Members of a bipartisan coalition of US lawmakers are accusing the Chinese of a plot to manipulate the value of its currency in order to boost its exports and make American imports harder to sell in China.
And the lawmakers have introduced legislation that would force the US Treasury to impose stiff penalties against China and other countries that are engaged in such unfair currency manipulation.
In the House of Representatives 130 members of the House of Representatives signed a letter protesting China’s manipulation of its currency while in the Senate, a group of 14 Democrats and Republicans are pressing the Obama Administration to act against the Chinese.
The senators, led by liberal Democrat Charles Schumer from New York and conservative Republican Lindsey Graham from South Carolina, are arguing that past US administrations, worried about the rising economic power of China, had refrained from identifying Beijing as a ‘currency manipulator’ which would then have required Washington to impose duties on Chinese imports. But with unemployment rate remaining high and as the US trade deficit with China — its second largest trading partner — keeps growing, American lawmakers are responding to public anger by blaming China for using its currency to gain a trade advantage.
The senators want to ensure that the US Treasury’s semi‐annual report on foreign exchange rate practices that is scheduled to be released next month will, indeed, label China as a ‘currency manipulator’ and force the administration to come up with ‘remedial’ legislation that would supposedly compel China to revalue its currency.
Their Bill — ‘Currency Exchange Rate Oversight Act’ — was introduced following a war of words between the US and China in recent days over the allegedly misaligned Chinese currency, the yuan, as well as other policy issues, including the meeting between President Barack Obama and the Dalai Lama at the White House, the US decision to sell arms to Taiwan as well as complaints from American companies about Chinese trade practices and Sino‐American disagreements over climate change.
And while the American economy has just started recovering from a painful recession and is showing some growth, the World Bank this week has upped its forecast for China’s 2010 GDP growth to 9.5 per cent after it grew at 8.7 per cent last year.
American lawmakers say that some of this impressive export driven economic growth has been achieved in part through Chinese currency manipulation.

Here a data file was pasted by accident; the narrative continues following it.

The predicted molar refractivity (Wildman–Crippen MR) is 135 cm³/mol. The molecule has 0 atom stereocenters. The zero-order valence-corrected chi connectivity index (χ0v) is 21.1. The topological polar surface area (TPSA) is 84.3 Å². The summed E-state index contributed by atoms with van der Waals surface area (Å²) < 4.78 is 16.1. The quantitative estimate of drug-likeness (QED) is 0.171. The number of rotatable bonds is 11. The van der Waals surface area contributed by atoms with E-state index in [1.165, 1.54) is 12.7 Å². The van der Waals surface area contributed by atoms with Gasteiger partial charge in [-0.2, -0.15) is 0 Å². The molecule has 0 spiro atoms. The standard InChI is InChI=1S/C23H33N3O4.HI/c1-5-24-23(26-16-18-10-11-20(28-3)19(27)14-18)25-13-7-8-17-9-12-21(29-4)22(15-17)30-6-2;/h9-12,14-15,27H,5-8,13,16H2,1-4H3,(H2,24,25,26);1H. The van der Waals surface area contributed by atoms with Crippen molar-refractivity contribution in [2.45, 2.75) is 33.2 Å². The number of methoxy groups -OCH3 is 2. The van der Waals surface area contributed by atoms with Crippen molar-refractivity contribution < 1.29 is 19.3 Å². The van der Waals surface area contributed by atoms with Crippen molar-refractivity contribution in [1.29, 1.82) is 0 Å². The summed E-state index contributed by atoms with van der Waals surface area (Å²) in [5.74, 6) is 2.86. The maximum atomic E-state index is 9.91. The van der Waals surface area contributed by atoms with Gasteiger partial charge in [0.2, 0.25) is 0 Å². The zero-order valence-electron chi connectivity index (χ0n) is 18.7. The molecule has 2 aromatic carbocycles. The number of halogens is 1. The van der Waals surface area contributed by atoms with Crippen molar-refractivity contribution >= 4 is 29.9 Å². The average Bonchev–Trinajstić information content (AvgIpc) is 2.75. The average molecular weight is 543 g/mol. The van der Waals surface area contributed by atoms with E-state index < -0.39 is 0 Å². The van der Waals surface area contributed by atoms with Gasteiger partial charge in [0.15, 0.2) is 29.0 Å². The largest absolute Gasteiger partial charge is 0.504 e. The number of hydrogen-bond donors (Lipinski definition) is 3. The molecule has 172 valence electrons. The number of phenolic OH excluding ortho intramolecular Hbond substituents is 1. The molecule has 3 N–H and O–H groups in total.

The Chinese policies amount to ‘cheating’, according to Democratic Senator Debbie Stabenow which represents Michigan, a state whose manufacturing sector, including a struggling car industry, has been devastated by the Great Recession and where the official unemployment rate is around 15 per cent (and among African‐Americans, close to 50 per cent).
She and her colleagues are complaining that the Chinese government is essentially subsidising its exports by keeping its currency value low and want Washington to stop talking and to finally walk the walk. The Obama Administration needs to pull ‘the trigger on (currency) manipulation, explains Mr Graham, whose own state of South Carolina has been experiencing an unemployment rate of more than 13 per cent.
He told reporters that ‘we’re all living in fear of what China might do’ since ‘we borrow way too much money from them’, adding that ‘we need to break that fear and do what’s right’.
China has approximately US$2.4 trillion of accumulated foreign reserves which explains why many economists believe that the yuan is undervalued as a result of a calculated policy pursued by China’s financial authorities. They buy US dollars and sell their own yuan, a policy that helps to keep the greenback’s exchange rate fixed to their own currency. The result is a distortion of trade flows — cheap Chinese exports to the US continue while imports from the US into China remain expensive.
But since the Chinese do not allow their currency to float freely, the same economists also disagree over the degree to which the Chinese undervalue their currency. Economists also differ in estimating the extent to which the appreciation of the Chinese currency will lead to the narrowing of the US trade deficit with China. After all, reducing that deficit seems to be the main rationale for the proposed legislation on Capitol Hill.